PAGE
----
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Today is the third of three straight days of rain. As a gardener, I find I’m suddenly grateful for rainy days. The rain has not been constant, but the air is moist and cool and the ground solidly rain-saturated. The moisture nourishes my little seedlings outside and gives me time to rest and regroup again here inside where I’m warm and dry. And, because I’ve been mulching with pine needles as I’ve planted the seedlings into the garden bed, I’m confident they’ll have plenty to drink for much of the coming week. Weather forecasts for Friday and Saturday are in the high 70s. Grow, garden, grow!
By putting out the last of my peas and the lettuce, I have opened up several flats and space on my sunporch that I can now use for the next batch of seedlings. Three weeks ago I bought several packages of peat pot cells that had been reduced for clearance (30 percent off), and as I’ve moved out the cold-hardy seedlings into our garden plots, I began filling new pots with potting soil and placing them in the empty flats. In the past couple of days, I have planted two varieties of broccoli, muskmelon and a low-growing red nasturtium called Empress of India, adding them to my sunporch filled to the brim with flats of Roma tomatoes, marigolds, leeks and cilantro. A couple of weeks ago, I was beginning to get impatient with the four rows of spinach that I had planted directly into the garden, and I finished off the seed packet by planting what was left in an empty 50-cell flat. As it turned out, the flat seedlings sprouted about a week before their sisters outside. I intend to plant these babies just after I get in my last flat of lettuce mix. I also have begun sowing flats from a large packet of perennial flower mix, and I have infant alyssum, lupine, shasta daily, calendula, coreopsis, dianthus, poppy and Rudbeckia sprouting up all over the place.
I don’t know how much the purchase and use of peat pots, flats and soil mix will speed up and perhaps increase my harvest in the end. But these cheerful little seedlings have been great encouragement for this novice gardener, steady reassurance that perhaps there will be lavish bounty of peas and greens as early as June. In the meantime, while I’m waiting out the rain, I am once again at work filling my flats. Today I sowed the last of them: rosemary, thyme, chives, oregano, basil, and a climbing nasturtium mix (Fordhook Favorites Mix, W. Atlee Burpee & Co.).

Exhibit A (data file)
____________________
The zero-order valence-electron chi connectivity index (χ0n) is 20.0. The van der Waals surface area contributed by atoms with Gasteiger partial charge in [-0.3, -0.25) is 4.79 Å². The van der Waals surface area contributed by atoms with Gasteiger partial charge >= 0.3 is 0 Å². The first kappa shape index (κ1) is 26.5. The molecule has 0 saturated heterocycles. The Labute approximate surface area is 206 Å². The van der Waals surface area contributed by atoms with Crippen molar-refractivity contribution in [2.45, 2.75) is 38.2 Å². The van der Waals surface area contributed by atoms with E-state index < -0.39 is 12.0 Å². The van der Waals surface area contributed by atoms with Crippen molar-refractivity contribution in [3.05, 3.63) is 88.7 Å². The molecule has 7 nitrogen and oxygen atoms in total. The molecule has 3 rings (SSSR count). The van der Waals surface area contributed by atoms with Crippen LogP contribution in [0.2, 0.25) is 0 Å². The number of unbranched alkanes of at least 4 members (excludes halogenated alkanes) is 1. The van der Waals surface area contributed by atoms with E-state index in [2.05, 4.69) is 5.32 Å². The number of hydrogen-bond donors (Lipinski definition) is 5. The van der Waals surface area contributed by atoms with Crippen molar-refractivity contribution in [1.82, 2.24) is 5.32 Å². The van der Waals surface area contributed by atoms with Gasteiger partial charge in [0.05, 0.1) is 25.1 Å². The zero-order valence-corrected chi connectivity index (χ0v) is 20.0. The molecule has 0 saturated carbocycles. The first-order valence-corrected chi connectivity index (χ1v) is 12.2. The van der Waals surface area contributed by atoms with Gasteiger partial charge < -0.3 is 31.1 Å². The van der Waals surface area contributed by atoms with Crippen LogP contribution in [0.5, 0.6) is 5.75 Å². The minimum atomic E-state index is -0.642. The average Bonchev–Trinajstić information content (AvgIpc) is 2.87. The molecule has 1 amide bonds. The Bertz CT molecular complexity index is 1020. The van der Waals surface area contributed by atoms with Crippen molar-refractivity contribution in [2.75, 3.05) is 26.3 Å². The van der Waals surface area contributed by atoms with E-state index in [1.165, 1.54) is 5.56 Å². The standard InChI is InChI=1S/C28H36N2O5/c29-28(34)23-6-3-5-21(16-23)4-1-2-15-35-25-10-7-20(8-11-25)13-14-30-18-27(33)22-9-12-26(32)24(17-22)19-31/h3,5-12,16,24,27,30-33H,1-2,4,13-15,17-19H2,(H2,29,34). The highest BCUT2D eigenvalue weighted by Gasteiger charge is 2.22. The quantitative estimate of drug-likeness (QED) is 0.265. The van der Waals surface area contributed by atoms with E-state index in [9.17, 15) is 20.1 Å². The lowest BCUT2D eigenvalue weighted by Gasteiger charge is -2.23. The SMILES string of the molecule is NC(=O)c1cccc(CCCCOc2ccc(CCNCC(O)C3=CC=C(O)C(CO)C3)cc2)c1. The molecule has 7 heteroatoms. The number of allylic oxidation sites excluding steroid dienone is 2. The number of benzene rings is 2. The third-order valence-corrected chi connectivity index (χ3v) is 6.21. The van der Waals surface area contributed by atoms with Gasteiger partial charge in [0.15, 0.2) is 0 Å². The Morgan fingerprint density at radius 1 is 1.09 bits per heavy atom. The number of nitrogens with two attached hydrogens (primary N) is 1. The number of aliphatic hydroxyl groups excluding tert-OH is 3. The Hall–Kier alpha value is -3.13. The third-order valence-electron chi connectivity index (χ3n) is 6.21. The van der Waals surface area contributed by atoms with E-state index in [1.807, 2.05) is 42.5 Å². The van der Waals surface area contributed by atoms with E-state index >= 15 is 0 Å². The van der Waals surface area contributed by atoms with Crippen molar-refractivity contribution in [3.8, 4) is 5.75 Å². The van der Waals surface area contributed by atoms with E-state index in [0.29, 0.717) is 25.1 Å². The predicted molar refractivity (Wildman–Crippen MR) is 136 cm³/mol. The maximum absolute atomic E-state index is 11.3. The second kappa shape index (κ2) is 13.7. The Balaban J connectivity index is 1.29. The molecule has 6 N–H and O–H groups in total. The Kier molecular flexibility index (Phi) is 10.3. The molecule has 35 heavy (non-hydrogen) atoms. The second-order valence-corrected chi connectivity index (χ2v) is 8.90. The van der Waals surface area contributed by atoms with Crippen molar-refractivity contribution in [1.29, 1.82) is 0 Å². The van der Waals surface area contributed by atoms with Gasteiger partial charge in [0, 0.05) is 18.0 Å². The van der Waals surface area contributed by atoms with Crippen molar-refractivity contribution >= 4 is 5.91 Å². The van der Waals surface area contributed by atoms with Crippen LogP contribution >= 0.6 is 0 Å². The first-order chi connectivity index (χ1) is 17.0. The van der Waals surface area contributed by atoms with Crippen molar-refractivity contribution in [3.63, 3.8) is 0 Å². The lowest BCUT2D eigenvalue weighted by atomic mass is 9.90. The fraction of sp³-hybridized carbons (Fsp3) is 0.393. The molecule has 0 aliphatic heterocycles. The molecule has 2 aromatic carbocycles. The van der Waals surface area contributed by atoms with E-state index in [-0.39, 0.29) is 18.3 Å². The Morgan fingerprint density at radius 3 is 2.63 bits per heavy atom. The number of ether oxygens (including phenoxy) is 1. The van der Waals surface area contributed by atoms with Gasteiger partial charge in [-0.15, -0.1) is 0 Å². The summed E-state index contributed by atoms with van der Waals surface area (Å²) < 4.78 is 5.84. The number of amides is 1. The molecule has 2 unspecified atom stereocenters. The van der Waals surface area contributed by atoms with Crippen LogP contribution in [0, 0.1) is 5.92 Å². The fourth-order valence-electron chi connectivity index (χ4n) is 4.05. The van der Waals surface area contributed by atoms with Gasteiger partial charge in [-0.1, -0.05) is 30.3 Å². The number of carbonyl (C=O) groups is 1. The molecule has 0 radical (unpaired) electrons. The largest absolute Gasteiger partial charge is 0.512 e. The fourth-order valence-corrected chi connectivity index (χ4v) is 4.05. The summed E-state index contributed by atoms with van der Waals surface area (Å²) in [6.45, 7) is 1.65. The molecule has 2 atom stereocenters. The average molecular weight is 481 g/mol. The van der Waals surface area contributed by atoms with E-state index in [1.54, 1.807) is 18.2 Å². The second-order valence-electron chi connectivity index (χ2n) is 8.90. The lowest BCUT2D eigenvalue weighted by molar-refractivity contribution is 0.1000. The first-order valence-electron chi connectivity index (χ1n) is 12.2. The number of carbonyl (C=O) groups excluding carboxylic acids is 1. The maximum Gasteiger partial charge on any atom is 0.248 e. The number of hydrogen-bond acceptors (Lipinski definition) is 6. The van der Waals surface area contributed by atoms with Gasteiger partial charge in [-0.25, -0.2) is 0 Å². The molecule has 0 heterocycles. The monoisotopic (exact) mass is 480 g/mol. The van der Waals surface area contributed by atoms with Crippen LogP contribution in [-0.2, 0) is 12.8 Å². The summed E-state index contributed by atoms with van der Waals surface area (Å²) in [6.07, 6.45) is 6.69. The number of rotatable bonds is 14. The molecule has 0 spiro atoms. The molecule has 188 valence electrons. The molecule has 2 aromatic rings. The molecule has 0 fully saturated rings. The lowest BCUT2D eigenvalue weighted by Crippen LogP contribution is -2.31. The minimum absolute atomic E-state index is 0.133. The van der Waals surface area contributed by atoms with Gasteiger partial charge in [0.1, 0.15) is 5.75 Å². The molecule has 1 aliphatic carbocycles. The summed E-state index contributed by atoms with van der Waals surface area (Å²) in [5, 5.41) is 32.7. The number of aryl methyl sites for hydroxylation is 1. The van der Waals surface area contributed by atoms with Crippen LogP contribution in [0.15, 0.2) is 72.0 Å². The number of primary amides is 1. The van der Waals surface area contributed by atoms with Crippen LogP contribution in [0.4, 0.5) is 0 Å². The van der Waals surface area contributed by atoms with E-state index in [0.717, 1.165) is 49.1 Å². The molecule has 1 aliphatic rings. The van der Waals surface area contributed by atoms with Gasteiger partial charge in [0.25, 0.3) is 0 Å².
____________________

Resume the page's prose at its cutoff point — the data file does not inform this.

Apart from the cold hardy crops that I will finish transplanting later this week, plants from the other flats of seeds and seedlings on my sun porch will wait for transplanting (unless they are bursting out of their pots and can’t wait) until after I have put in the seeds that will be sown directly into the garden after the last spring frost date, which is May 15 in our area. Having these seeds started and growing will make me feel less pressured to get everything out into the garden right away, once mid-May arrives. I’ll be able to spread out the planting over a week or so, which will be much less stressful for these old bones. And, once I’m finished with planting, it will be time to start thinking of taking in some of the lettuce for a great big salad.
I’ve shared many photos of my garden space and sun porch. Let me share a little of the scenery that surrounds us. This photo was taken four days ago at sunrise.
I’ve been inspired by Joe Lamp’l's attempt to start seeds on the cheap. (See Joe’s blog here and The $25 Victory Garden Facebook group here.) I wish I had thought to do this before I spent $24 on empty seed flats earlier this spring.
At first, I thought I would like the milk bottle starter best on top right, as it has a flat side. To open, with a utility knife, I cut three sides of a rectangle on the milk bottle’s side facing the top, leaving the last side of the rectangle uncut so that it can act as a hinge. Inside the bottle I layered 2 c. water topped by 3 c. potting soil formulated for seed starting. Last, I scattered spearmint seed over the soil, then used my fingers to cover it up just a bit. I taped the whole thing shut along the cut lines with packing tape.
However, the two-liter soda bottle (pictured bottom left) ended up being my preferred starter. After removing the label, I used packing tape to attach two wine bottle corks to one side about three inches apart. This is a very nice solution to keeping the bottle from rolling about. Then, as I did on the milk bottle, laying the bottle on it’s side, I used a utility knife to cut three sides of a rectangle on what is now the top side of the bottle, leaving the last side to serve as a hinge to fill the bottle with water (1 c.), potting soil (1-1/2 c.) & some seed (I used oregano) scattered on top and lightly worked in with a finger tip. I sealed the bottle shut with packing tape.
I think the two-liter bottle is the superior choice. It’s more slender and will fit on many window sills. It also is more transparent, allowing for better sun. Ironically, I believe it is more sturdy than many of the purchased seed-starting flats. When the seedlings are ready to transplant into the garden, take off the tape and the seeds then can be easily scooped up and replanted.